She looked across the parking lot and blinked. It was a thousand miles long. They would never make it to the trucks, and the trucks could never get them down the mountain because the observatory was a thousand miles in the sky.
She looked around for her friends and saw the three of them. Kalia, Kimberly and herself. All three were impossibly far away from her, which made no sense.
Then she remembered to breath, just in time to catch herself from falling over.
“Are you ok?” Kalia asked. “We’ve got to catch up to the others.”
“I’m messed up, but let’s go,” Hanna said, fear racing down her veins at last.
Crossing the parking lot was an ordeal. Hanna was aware of that on some level, but at the same time it so surreal to be moving the shadow of such colossal beasts that part of her refused to accept it as real.
“We won’t all fit in one van,” Dr. Tishone said when they arrived at the group of researchers who’d escaped the observatory’s destruction. “Let’s spread out into three groups. That gives us a backup in case one of them breaks down.”
Hanna, Kimberly, and Kalia jumped into the nearest vehicle, a Range Rover, and Kalia pulled the keys from the driver’s side sun screen. Before they could take off though, Simon, joined them.
“Dr. Tishone wanted me with you,” he said.
“She wants you with Kimberly,” Hanna said. “See if you can help her.”
Battlefield psychology wasn’t something Hanna had ever studied, but instinct told her that having warm, familiar hands wrapped around Kimberly would do the shell shocked woman more good than anything else they had to offer under the circumstances. Part of her was screaming that she needed the same thing, pointing out that out of body experiences weren’t the sign of a mind that was holding itself together properly. Unfortunately, that wasn’t an option for her and so she would just have to go mad in a quiet and useful manner, she decided.
The drive down the mountain from the observatory went better than Hanna expected, right up until one of the two Mega Mantis creatures shattered the road out from underneath them.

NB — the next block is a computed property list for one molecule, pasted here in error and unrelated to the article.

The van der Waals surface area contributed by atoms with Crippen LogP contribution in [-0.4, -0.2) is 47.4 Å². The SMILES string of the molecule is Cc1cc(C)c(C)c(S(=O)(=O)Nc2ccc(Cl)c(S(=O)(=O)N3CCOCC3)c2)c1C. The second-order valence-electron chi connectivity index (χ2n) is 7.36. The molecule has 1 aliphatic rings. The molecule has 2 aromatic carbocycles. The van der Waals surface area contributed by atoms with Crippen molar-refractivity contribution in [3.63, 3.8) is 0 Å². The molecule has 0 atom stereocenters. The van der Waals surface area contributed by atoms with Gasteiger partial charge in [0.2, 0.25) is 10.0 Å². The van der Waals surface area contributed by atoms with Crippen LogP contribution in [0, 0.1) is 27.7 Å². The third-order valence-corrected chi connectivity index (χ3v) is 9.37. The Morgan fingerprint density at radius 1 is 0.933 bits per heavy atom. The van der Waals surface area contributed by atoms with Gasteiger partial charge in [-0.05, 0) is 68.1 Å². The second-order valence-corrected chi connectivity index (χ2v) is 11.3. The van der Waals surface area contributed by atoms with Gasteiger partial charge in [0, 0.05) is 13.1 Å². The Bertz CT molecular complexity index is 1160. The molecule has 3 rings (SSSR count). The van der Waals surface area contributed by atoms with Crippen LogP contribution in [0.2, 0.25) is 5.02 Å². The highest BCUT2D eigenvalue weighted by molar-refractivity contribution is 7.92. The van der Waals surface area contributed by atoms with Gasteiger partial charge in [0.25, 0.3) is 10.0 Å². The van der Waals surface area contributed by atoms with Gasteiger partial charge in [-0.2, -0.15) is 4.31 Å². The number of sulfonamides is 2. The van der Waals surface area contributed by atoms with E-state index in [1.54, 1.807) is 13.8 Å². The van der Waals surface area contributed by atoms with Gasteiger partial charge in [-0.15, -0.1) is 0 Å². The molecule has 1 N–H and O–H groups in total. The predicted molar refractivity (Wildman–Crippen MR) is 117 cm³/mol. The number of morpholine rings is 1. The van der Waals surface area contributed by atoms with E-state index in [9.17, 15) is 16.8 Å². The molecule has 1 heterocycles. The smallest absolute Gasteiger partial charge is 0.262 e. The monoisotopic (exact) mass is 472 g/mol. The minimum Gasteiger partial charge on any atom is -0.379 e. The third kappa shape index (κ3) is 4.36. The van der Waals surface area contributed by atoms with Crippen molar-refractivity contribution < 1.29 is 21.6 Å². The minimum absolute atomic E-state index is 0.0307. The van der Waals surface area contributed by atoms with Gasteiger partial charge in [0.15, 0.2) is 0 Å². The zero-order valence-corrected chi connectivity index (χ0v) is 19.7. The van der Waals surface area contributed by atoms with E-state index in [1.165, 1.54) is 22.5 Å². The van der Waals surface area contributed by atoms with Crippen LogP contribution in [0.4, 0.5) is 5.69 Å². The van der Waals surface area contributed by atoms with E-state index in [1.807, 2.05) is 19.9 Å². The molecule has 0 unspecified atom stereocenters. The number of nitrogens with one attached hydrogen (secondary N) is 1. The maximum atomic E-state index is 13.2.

To her credit Kalia managed to turn into and partially control their sliding fall as well as anyone possibly could. To the rover’s credit, the airbags it was fitted with did perform their intended function and kept those inside the car alive, but even with the impact cushioning, none of them were left undamaged by the crash.
“We have to keep going,” Hanna said. “Can everyone walk.”
“No,” Kimberly said. “But this time I’m not losing it. I can’t feel my legs.”
“Give me a second,” Simon said. “I can carry you.”
“You should leave me behind,” Kimberly said and the admitted, “but I really don’t want you to.”
“It’s ok,” Kalia said. “We can’t outrun them anyways. We just have to keep moving. If Garcia gets tired, I can carry you for a bit.”
“I can too,” Hanna said, not sure how long she could manage that feat but certain that she wasn’t going to live Kimberly behind to die.
“Which direction to the marina?” Simon asked.
“South east,” Hanna said.
“Anyone have a compass,” Simon asked.
“It’s over there!” Kimberly said, from her perch on Simon’s back. “The stars are still out, we can navigated by them.”
“Thank god for star gazers,” Kalia said.
The pace they set was an insane one from Hanna’s point of view, but Kalia and Simon were able to keep it up and Hanna was determined not to be the one to hold them back.
“Why did they attack here?” Kalia asked as they ran. “I thought Hong Kong was the next Effect Zone?”